Cleveland, OH,
17
June
2022
|
08:45 AM
America/New_York

MetroHealth Pride Network Celebrates 15 Years

Pride Network Providers

Fifteen years ago, The MetroHealth System launched a clinic designed to offer the lesbian, gay, bisexual, transgender, queer and intersex community a safe, affirming place to receive care. What started as a single clinic on Cleveland’s near West Side has since grown to a full network of providers throughout Northeast Ohio committed to the same goal: to treat LGBTQI+ individuals with the humanity they deserve.

"They have a place to go where they're going to be accepted," says Douglas Van Auken, MD, one of the founders of the Pride Network, the first of its kind in Northeast Ohio and among the first in the country.

"They're not going to be confronted with people that use their wrong name or treat them more like a disease than a person,” Van Auken says. “Universally, they will hear something like, 'I'm so glad you're here, and your life is important.'”

Today, the MetroHealth Pride Network includes nine primary care providers at various MetroHealth locations throughout Greater Cleveland and offers telemedicine services for individuals farther away. Since 2019, the Pride Network has also hosted a clinic at the LGBT Community Center of Greater Cleveland in the Gordon Square neighborhood.

These providers offer general primary care for all ages. Care includes chronic disease management, family planning and pregnancy care, affirming care for LGBTQ+ kids and the children of LGBTQI+ parents, hormone therapy, testing for sexual transmitted infections, HIV prevention and care, immunizations and other services.

“With our network, the majority of our providers are part of the LGBT community and understand the issues so many of these individuals face,” says Mark McLoney, MD, Medical Director, MetroHealth Pride Network. “People should expect their medical providers to listen to them, make them feel comfortable and encourage them to be their genuine selves – and I’m confident that’s what our team here does.”

Historically, stigma and discrimination have deterred LGBTQI+ individuals from seeking medical care – something MetroHealth’s providers are adamant about addressing. A 2020 national survey, for example, reported that 15% of LGBTQ Americans reported postponing or avoiding medical treatment due to discrimination, including nearly 3 in 10 transgender individuals.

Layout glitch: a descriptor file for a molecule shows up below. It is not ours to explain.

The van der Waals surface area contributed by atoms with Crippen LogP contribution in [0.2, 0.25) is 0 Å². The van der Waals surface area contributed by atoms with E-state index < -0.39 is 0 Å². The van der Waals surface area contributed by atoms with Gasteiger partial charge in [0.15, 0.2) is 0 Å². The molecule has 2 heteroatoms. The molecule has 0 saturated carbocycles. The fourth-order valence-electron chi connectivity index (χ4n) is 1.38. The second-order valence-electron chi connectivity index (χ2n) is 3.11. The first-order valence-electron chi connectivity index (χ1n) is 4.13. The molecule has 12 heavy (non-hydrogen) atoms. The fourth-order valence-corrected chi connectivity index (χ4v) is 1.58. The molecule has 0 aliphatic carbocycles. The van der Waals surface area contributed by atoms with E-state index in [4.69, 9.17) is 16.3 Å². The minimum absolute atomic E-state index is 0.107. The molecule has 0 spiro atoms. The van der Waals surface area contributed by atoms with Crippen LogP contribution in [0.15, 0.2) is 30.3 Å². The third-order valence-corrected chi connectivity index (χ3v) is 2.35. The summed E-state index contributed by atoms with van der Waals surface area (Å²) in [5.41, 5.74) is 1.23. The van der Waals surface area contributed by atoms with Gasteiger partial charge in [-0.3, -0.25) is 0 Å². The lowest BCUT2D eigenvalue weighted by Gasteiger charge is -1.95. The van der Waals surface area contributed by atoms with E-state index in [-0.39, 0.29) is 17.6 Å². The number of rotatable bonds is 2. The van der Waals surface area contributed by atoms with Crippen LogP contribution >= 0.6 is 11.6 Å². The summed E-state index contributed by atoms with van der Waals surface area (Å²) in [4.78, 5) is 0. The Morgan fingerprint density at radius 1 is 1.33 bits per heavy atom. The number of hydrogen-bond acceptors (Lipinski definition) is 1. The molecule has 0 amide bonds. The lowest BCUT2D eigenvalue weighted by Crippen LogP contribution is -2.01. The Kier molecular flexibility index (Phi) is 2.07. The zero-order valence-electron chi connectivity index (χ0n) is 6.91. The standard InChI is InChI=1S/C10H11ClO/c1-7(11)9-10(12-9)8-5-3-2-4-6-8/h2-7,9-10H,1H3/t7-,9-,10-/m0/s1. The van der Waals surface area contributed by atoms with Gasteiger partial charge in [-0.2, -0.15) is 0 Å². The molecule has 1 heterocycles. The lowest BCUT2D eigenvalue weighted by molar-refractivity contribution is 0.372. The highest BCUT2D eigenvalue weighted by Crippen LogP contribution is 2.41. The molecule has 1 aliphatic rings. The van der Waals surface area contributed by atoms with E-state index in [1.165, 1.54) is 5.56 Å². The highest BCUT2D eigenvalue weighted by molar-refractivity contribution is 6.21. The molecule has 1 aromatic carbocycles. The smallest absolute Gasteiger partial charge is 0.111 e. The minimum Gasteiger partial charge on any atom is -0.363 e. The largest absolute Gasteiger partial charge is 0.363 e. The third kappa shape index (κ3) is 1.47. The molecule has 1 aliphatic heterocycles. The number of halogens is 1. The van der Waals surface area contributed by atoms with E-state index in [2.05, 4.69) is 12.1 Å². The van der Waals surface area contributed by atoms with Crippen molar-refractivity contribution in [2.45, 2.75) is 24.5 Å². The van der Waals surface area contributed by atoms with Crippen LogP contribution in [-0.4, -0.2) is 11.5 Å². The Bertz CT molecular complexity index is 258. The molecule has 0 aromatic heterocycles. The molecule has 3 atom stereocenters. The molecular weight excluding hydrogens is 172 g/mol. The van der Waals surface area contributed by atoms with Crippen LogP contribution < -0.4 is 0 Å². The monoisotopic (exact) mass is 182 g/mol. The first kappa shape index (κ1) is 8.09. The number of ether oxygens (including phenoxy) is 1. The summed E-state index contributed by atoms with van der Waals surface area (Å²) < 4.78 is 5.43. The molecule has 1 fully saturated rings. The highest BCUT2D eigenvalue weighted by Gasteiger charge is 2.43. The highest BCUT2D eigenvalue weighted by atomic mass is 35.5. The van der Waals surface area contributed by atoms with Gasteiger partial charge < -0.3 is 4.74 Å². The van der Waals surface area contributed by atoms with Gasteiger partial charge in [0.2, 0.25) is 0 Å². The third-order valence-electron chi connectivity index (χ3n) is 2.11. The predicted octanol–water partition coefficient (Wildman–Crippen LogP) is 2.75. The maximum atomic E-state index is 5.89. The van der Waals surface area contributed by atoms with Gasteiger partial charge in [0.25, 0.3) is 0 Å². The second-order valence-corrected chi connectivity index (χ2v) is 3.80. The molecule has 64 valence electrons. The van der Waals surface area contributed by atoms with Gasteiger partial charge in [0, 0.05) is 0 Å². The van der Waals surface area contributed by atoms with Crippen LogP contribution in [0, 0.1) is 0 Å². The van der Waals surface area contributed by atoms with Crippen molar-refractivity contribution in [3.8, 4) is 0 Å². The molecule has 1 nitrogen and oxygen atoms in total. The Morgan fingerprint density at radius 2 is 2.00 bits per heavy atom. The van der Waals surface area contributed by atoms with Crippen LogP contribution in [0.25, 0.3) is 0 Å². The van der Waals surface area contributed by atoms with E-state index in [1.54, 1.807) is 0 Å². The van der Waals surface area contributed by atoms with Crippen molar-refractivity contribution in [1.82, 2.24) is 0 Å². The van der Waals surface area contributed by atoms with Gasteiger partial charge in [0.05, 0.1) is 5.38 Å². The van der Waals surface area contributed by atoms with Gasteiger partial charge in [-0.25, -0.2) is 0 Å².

“It really is a privilege to be invited into their lives, and I take that responsibility very seriously in terms of my obligations to them as their provider,” says Meghan Fibbi, DO, one of the Pride Network’s Family Medicine physicians.

Even beyond the Pride Network, MetroHealth is committed to ensuring questions and concerns rooted in historical disparities – like those faced by the LGBTQI+ community – are met by its caregivers with compassion, patience and flexibility.

The Pride Network works closely with specialties across the system, including behavioral health, plastic surgery, gynecology and speech therapy, to ensure individuals receive the gender-affirming care they deserve. In fact, this fall, MetroHealth will begin to offer vaginoplasty and phalloplasty surgeries.

“As a doctor, one of the most important things to do is listen and bear witness to our patients’ lived experiences,” says Vikas Gampa, MD, one of the Pride Network’s newest primary care physicians. “We are here to provide non-judgmental and inclusive care.”

To learn more about The MetroHealth Pride Network, visit metrohealth.org/pride.

About The MetroHealth System

The MetroHealth System is redefining health care by going beyond medical treatment to improve the foundations of community health and well-being: affordable housing, a cleaner environment, economic opportunity and access to fresh food, convenient transportation, legal help and other services. The system strives to become as good at preventing disease as it is at treating it.

The system’s more than 600 doctors, 1,700 nurses and 7,800 employees go to work each day with a mission of service, to their patients and to the community. As Cuyahoga County’s safety-net health system, MetroHealth plays an essential role in the region, caring for anyone and everyone, regardless of an ability to pay.

Founded in 1837, MetroHealth operates four hospitals, four emergency departments and more than 20 health centers throughout Cuyahoga County. The system serves more than 300,000 patients, three-quarters of whom are uninsured or covered by Medicare or Medicaid.

MetroHealth is home to Cuyahoga County’s most experienced Level I Adult Trauma Center, verified since 1992, and Ohio’s only adult and pediatric trauma and burn center. 

As an academic medical center, MetroHealth is committed to research and to teaching and training tomorrow’s caregivers. Each active staff physician holds a faculty appointment at Case Western Reserve University School of Medicine. Its main campus hospital houses the Cleveland Metropolitan School District’s Lincoln-West School of Science & Health, the only high school in America located inside a hospital.

Knowing that good health is about much more than good medical care, MetroHealth has launched the Institute for H.O.P.E.™ (Health, Opportunity, Partnership, Empowerment), which uses a coordinated, collaborative and strategic approach to help patients with non-medical needs such as healthy food, stable housing and job training.

The MetroHealth Glick Center, a new 11-floor hospital, is under construction on the system’s main campus in Cleveland and is scheduled to welcome its first patients in October 2022. The billion-dollar project is the cornerstone of a wider neighborhood revitalization effort led by the system and its partners in the community.

For more information, visit metrohealth.org.